“One reason you should not use web applications to do your computing is that you lose control,” he said. “It’s just as bad as using a proprietary program. Do your own computing on your own computer with your copy of a freedom-respecting program. If you use a proprietary program or somebody else’s web server, you’re defenceless. You’re putty in the hands of whoever developed that software.”
Some things are just too convenient though, like Google Docs or Zoho. Being able to share and work on the same document with colleagues in different places is a very important thing. I wonder if there are similar Free Software tools that are easily installable.
The latest hype puts MobileMe (and Funambol, fwiw) into the ‘cloud’ but I don’t believe it’s the same thing as Gmail or Gdocs.’ Funambol for sure and MobileMe to my knowledge don’t store data instead of you: these services sync data that you already have locally and keep a backup in sync for you. It’s like ftp-ing your backup tgz over night to a server. You still own your data.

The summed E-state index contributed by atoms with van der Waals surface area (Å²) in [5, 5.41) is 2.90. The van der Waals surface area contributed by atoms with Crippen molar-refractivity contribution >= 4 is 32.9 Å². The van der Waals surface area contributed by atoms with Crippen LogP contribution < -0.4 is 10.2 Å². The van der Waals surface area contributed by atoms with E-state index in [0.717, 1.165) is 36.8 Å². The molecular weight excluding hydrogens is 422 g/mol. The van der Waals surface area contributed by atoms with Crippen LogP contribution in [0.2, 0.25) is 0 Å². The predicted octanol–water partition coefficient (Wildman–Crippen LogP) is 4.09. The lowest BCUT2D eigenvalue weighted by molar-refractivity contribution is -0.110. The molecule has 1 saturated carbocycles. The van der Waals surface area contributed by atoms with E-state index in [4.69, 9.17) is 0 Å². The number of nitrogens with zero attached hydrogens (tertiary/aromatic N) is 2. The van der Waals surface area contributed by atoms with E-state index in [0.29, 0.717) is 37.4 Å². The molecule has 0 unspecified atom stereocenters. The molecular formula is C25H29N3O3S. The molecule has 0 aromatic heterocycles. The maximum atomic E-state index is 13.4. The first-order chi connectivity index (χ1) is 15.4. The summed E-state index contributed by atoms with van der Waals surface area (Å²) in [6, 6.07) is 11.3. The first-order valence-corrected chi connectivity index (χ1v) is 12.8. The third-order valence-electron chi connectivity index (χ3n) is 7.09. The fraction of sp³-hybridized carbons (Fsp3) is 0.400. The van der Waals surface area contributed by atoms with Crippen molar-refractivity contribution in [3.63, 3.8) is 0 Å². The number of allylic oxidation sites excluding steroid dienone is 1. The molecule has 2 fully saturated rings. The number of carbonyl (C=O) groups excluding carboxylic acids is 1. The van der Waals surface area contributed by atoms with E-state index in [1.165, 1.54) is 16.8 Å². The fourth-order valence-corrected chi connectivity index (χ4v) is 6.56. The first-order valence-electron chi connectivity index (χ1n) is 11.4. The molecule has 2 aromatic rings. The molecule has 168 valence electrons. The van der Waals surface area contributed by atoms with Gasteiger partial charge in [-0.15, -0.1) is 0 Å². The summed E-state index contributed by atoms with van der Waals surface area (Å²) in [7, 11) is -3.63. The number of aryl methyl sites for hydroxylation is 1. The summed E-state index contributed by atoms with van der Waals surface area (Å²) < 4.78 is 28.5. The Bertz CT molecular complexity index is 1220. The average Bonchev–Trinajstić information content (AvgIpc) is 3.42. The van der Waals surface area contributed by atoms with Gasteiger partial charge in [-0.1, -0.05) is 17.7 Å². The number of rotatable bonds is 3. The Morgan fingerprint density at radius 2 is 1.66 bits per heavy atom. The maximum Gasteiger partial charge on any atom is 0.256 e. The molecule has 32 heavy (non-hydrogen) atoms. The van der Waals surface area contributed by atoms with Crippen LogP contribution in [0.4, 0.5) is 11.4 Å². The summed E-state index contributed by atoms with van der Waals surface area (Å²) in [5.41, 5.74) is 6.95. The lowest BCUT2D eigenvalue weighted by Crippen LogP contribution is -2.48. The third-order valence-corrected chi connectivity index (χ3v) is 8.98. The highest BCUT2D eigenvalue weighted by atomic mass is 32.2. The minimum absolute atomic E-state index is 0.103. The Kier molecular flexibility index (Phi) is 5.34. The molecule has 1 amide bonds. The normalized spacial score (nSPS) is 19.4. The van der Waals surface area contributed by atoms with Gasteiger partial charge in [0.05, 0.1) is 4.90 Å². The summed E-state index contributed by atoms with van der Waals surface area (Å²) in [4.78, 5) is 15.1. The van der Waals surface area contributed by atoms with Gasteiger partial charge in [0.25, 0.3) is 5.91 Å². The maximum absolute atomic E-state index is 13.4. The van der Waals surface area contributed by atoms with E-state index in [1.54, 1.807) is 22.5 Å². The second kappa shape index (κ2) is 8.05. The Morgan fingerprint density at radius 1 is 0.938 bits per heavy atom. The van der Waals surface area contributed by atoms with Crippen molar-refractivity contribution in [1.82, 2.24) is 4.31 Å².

I think that the importance of the web services will increase in the future while importance of ‘desktop’ apps will decrease. Mainly because the desktop concept is changing, fading with increasing availability of mobile computing devices (phones, netbooks, wearable systems) that rely on the Net for retrieving data. Cloud computing is not inevitable, if you think of a computer as something that sits in a room. When it comes to mobile the ‘cloud’ is part of the system and it can be a good thing too provided that you don’t lose control. Probably using web services distributed under the Affero GPLv3 is a start.
Disclaimer: I have a gmail account that I use it only to store mailing lists that I read rarely and for all the trash subscriptions to forums I need to monitor for work or services I don’t use but I need to test once.